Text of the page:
Senator Ted Alexander
Senator Ted Alexander
Ted Alexander is a native North Carolinian, born and raised in Morganton, NC. He is the son of the late Bill and Mary Ann Alexander, who most recently lived in Nebo, near Marion. He has been married for 30 years to the former Patti Powell, the daughter of Hal and the late Dorothy Powell of Asheboro. Ted and Patti have two children: Will, who lives and works in Asheville, and Christina, who is a freshman at Gardner-Webb University in Boiling Springs. While attending UNC-Charlotte, Ted cast his first vote for President for Ronald Reagan, whom he continues to admire.
Ted attended Glen Alpine Elementary and Junior High School, and graduated from Freedom High School where he served in the Student Government Association. He graduated from UNC-Charlotte with a Bachelor of Arts in Political Science. While at UNC-Charlotte, he was involved with Inter-Varsity Christian Fellowship (where he met Patti), was President of Baseball Kappa, and served in the North Carolina Student Legislature. He was a UNC-Chapel Hill Institute of Government Summer Intern.
More recently, Ted has served on the UNCC Alumni Association and currently sits on the UNC-Charlotte Foundation Board. In 2006, he was selected as a Distinguished Alumni of UNC-Charlotte.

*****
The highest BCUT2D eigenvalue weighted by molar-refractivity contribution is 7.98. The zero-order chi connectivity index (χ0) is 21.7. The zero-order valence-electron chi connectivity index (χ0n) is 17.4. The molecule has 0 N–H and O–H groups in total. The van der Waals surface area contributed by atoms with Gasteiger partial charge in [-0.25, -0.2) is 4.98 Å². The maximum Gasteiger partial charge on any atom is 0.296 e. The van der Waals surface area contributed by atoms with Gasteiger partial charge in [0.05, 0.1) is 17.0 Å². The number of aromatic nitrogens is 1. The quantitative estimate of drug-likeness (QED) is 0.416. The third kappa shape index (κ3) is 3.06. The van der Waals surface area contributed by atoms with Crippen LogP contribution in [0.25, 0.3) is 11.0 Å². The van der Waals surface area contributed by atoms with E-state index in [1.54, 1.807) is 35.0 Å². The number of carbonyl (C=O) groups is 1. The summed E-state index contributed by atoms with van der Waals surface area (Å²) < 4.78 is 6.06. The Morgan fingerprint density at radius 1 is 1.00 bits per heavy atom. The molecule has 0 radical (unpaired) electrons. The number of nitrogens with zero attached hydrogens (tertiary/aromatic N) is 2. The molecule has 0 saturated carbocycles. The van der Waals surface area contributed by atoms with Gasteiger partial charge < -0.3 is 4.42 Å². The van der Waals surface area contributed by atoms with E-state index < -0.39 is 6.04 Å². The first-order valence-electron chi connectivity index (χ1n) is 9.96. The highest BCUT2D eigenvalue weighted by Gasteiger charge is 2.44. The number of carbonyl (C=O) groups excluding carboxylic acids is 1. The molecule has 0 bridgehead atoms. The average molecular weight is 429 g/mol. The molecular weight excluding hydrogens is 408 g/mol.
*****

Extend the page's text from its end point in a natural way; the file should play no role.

Ted graduated from Cornell University with a master’s degree in Historic Preservation, and served for one year as a New York State Senate Fellow in the Office of Sen. John Daly (R).
Ted served as the Executive Director for both the Bedford (Virginia) Main Street downtown revitalization programs and the Uptown Shelby Association’s Main Street revitalization program, where he worked tirelessly to rejuvenate the business climate for those towns’ center cities. He served as the Virginia State Main Street Director from 1994-1996. He has been featured as a national and international speaker. Ted has tirelessly worked with local and state organizations to improve the economic quality of life in Cleveland County and throughout the state. He knows all-too-well how federal policies have been forced upon North Carolina, and our state and local governments.